Virtual reality games can be utilised in personnel evaluation

DNVN - Gamers who completed a virtual reality (VR) game more quickly than their peers also exhibited higher levels of general intelligence and processing power. A study conducted by the University of Cologne, the University of Liechtenstein, and Vorarlberg University of Applied Sciences yielded this result.

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The results suggest that virtual reality games can be useful supplementary human resource management tools for predicting an applicant's performance on the job. The study “Intelligence at play: game-based assessment using a virtual-reality application” by Markus Weinmann of the University of Cologne and his fellow scientists was published in the journal Virtual Reality.

Video games may suggest or even aid in the development of intellectual and cognitive abilities, according to a number of studies. As one of the most common predictors of job performance is intelligence, video games may be useful for human resource management. Only a small number of studies have specifically examined whether and how VR games can be used to draw conclusions about intelligence in this area, despite the fact that many companies are increasingly using VR technology to recruit candidates. The study by Markus Weinmann and his associates helps to close the knowledge gap between theory and application.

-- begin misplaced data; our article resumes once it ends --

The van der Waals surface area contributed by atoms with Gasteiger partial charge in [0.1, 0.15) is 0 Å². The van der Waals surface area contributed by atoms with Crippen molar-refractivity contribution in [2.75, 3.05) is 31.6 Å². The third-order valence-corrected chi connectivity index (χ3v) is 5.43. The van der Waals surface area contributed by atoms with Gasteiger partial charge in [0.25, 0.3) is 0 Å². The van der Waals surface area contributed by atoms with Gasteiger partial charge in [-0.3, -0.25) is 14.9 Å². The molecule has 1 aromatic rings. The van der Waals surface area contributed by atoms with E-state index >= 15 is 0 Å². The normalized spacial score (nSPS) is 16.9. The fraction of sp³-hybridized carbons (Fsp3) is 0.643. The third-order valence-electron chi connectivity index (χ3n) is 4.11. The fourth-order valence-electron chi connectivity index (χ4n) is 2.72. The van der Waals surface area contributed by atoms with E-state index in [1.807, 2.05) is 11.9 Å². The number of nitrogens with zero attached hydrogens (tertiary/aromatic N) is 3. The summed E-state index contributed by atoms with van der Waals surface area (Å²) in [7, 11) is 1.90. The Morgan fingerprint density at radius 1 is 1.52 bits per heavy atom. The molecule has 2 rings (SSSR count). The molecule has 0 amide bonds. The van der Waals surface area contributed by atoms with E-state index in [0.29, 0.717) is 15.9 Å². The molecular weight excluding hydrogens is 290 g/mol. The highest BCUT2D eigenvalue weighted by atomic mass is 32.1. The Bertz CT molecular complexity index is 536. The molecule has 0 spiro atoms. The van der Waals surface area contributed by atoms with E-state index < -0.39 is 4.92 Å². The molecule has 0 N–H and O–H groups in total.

Weinmann and his colleagues invited 103 individuals to their laboratory. They completed the BIS-4 short version intelligence test while playing the for-profit VR game "Job Simulator" under carefully monitored lab conditions.

Job Simulator.

Job Simulator. Source: Steam.

According to the researchers' analyses, those who completed the game more quickly also exhibited higher levels of general intelligence and processing power. The amount of time spent playing the game decreased with a 17% increase in processing power. (by an average of 3.7 minutes). The findings imply that VR games can be valuable supplemental tools in businesses for anticipating employee performance.

The findings are a scientific novelty because studies using cutting-edge VR hardware have rarely been possible. Thus, there aren't many studies that have looked into the relationship between VR behaviour and intelligence. "Some businesses already use games, or so-called "serious games," for hiring. The updated findings support this particular application of VR games and demonstrate their potential for recruitment, according to Weinmann.

The potential of video games for real-world applications will continue to be studied by the scientists. They are looking into, among other things, how people interact with avatars in the metaverse.

Journal Reference: Alexander Simons, Isabell Wohlgenannt, Sarah Zelt, Markus Weinmann, Johannes Schneider, Jan vom Brocke. Intelligence at play: game-based assessment using a virtual-reality application. Virtual Reality, 2023; DOI: 10.1007/s10055-023-00752-9

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